The same fragmentation we've seen in television is coming to radio, too:
When Wi-Fi hits the car, or whatever type of cheap Internet access deploys in automobiles, Sirius XM will be challenged too. Right now, Sirius XM’s Internet play is laughable.
Most people under age 20 have never experienced good radio. So when baby boomers and Gen X’ers start waxing rhapsodically about their old-time favorites, wanting them to come back, it’s the equivalent of wishing that musicvideos would come back to MTV.
Insiders believe that there’s no revolution in terrestrial radio because the owners know it’s headed into the dumper. They’re just milking it for all they can before it falls off a cliff. So if you’re waiting for format innovation and fewer commercials … you’ll be waiting forever.
I confess to being a part of that revolution. I have an app on my smart phone that builds "radio stations" for me based on the artists I identify as my favorites -- not just including them but other artists who play in the same style. Between that and the music I download to the phone, I can listen only to music of my choosing, not merely the stuff picked by some radio programmer. And I do. In my youth and early adulthood, I listened to music all the time -- it was always there as a p[art of my background noise. In the last few years, I've drifted away from the habit, barely listening to music at all. Now I'm back, thanks to being able to hear what I want and always having it with me.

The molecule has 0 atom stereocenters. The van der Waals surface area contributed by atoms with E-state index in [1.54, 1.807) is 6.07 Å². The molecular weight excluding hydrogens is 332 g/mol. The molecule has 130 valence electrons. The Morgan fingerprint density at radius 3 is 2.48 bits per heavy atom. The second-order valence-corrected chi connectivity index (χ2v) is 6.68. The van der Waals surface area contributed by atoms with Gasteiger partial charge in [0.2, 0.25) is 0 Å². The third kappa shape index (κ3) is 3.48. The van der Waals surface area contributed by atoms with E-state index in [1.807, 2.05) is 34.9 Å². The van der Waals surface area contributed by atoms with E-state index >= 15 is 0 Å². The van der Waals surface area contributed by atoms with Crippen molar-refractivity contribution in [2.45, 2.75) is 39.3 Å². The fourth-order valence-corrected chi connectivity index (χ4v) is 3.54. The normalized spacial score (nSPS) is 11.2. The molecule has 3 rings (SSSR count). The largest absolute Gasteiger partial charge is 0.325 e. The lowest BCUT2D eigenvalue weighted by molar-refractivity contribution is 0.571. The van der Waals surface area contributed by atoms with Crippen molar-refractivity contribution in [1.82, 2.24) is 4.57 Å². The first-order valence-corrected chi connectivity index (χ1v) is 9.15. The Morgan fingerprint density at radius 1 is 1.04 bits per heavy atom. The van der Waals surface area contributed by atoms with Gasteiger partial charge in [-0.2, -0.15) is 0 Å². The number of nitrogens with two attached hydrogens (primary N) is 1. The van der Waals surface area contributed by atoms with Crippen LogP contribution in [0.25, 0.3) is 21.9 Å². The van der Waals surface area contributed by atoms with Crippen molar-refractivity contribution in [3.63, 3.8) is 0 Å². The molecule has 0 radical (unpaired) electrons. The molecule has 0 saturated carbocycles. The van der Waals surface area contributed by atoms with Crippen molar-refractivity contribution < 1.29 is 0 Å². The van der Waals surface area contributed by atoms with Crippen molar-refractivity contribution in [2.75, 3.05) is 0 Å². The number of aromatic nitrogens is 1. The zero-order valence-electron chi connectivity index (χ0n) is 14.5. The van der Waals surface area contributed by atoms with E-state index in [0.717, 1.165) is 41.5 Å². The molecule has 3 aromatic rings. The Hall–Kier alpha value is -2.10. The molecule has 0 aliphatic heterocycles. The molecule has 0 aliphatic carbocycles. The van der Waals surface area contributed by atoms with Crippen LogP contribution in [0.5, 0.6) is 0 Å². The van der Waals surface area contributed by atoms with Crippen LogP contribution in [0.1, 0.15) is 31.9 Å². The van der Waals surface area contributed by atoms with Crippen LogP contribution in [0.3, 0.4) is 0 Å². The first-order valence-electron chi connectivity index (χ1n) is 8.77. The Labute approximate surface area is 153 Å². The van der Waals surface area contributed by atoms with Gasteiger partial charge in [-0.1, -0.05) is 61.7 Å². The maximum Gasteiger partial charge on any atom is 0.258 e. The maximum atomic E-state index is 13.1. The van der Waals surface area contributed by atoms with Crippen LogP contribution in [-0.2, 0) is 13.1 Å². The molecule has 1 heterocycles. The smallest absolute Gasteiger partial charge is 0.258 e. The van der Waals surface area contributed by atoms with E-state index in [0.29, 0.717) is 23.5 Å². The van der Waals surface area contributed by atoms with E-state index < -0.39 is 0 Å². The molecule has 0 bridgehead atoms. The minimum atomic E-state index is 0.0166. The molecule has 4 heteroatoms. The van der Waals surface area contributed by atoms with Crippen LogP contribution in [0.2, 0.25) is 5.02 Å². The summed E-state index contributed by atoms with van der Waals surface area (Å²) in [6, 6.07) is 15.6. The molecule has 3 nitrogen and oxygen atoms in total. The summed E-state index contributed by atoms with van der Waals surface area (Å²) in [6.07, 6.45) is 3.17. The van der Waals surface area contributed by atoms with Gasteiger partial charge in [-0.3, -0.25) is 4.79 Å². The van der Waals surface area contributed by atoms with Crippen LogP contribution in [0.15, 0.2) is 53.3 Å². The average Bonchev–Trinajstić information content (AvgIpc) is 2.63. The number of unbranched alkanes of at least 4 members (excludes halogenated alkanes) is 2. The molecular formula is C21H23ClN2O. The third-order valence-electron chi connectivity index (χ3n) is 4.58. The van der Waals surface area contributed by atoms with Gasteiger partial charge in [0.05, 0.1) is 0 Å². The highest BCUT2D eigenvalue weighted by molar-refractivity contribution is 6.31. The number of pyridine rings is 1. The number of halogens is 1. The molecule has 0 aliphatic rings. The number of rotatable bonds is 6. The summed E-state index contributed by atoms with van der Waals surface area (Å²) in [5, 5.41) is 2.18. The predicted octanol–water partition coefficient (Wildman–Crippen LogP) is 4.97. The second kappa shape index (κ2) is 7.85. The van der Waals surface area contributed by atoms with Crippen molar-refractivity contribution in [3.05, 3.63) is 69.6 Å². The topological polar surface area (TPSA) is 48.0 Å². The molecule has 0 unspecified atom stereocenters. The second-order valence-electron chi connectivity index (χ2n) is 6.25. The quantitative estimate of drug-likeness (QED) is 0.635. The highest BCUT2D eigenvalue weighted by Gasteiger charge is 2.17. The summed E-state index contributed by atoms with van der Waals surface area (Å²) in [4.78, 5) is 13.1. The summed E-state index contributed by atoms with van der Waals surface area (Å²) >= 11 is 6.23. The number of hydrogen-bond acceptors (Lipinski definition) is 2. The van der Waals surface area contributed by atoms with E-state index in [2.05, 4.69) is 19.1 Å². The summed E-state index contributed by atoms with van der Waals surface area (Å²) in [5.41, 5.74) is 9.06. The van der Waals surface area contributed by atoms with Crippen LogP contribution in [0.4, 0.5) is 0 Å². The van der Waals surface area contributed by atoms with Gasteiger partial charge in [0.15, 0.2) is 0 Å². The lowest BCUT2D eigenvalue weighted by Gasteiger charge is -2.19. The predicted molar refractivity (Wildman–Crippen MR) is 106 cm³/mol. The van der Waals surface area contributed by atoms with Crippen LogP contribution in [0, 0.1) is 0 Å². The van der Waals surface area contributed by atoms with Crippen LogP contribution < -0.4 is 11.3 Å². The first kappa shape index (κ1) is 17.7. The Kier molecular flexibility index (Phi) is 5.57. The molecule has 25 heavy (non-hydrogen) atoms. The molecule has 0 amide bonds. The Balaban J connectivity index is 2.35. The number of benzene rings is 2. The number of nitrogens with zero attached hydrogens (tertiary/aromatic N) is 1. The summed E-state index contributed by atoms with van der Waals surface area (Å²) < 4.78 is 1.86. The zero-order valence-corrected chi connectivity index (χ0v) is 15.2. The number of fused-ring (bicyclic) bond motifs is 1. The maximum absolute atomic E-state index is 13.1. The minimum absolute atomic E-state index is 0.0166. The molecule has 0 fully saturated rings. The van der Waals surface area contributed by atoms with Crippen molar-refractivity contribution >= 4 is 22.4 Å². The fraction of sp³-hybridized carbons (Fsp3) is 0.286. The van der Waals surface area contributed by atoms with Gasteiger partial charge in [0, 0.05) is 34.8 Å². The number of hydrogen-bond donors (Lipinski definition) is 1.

I've mentioned that I get a kick out of the "Bob & Tom show." It use to be carried on 92.3 The Fort here. I also liked the mix of rock songs played there, so I left the car radio on that station all day except for occasional jaunts to WOWO or NPR for news. When WOWO took over that station, Bob & Tom was moved to 98.9 The Bear. It happens that I don't espcially like their mix of rock songs, so I move to something else as the default station for the rest of the day. And guess what? Don't miss The Bear a'tall.